In the 1950s, a researcher from Procter & Gamble observed that his new grandson’s cloth diapers fit poorly, leaked often, and required constant laundering. This observation led to an innovation that transformed the future of P&G, and the market for baby products worldwide.
For the three decades following the introduction of Pampers to American consumers, Procter & Gamble dominated store shelves as the bestselling brand of disposable diapers. By the late 90s, however, Pampers’ market share dropped. Their biggest competitor, Huggies, had closed the gap with consumers, leaving P&G in search of an innovative way to reclaim their top spot in the diaper category.
Research & Insights
Research & Insights
The success of the original Pampers design was built upon its functional benefits: to absorb waste and prevent leaks. Yet our initial research revealed that P&G was unlikely to gain new market share by simply doing the same thing better—that is, making a more functional diaper. From consumers’ perspective, both Pampers and Huggies already offered exceptional functional performance. (Some parents even felt diapers were too absorbent!)
Our team presented Procter & Gamble with a 10-year lighthouse strategy for the Pampers Baby Stages of Development, which included a roadmap for making this vision real. We also worked with P&G to design the initial line of products: Swaddlers helped infants to sleep through the night; Cruisers gave babies greater mobility to crawl and walk; and Easy-Ups supported toddlers-in-training.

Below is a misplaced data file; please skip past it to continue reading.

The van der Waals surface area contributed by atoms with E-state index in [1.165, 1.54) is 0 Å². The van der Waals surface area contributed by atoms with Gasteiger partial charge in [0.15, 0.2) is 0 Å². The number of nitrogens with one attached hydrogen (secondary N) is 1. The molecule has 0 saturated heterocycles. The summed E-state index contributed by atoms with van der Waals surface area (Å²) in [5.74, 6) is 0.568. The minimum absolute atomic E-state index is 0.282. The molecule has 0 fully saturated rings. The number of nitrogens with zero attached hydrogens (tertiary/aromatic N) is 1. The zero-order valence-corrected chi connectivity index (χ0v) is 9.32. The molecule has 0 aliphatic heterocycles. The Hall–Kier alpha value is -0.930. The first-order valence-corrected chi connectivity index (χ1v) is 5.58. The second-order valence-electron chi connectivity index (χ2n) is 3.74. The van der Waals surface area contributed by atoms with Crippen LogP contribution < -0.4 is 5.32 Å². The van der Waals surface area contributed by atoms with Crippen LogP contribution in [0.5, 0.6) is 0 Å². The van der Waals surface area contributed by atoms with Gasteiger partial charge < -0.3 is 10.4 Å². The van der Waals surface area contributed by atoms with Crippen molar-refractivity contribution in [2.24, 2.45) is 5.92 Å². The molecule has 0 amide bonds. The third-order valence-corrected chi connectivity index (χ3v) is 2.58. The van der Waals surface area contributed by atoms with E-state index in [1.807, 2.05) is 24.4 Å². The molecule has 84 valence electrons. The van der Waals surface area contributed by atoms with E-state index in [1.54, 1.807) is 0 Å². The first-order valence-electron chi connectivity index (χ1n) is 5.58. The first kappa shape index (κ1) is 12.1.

More than a simple change in segmentation, this shift toward a focus on early childhood development enabled Pampers to deepen their relationship with consumers, connecting on an emotional level rather than a merely functional one.
With the release of its Baby Stages of Development line, Pampers reclaimed their reigning position as the No. 1 brand of disposable diaper, a category they’d created nearly half a century earlier. In recognition of this accomplishment, P&G awarded Continuum their A.G. Lafley Innovation Award.
Pampers has not slipped from their top spot since introducing Baby Stages of Development to the market. In fact, the brand continues to grow. In 2012, P&G annouced that Pampers had become their first “Ten Billion Dollar Brand.”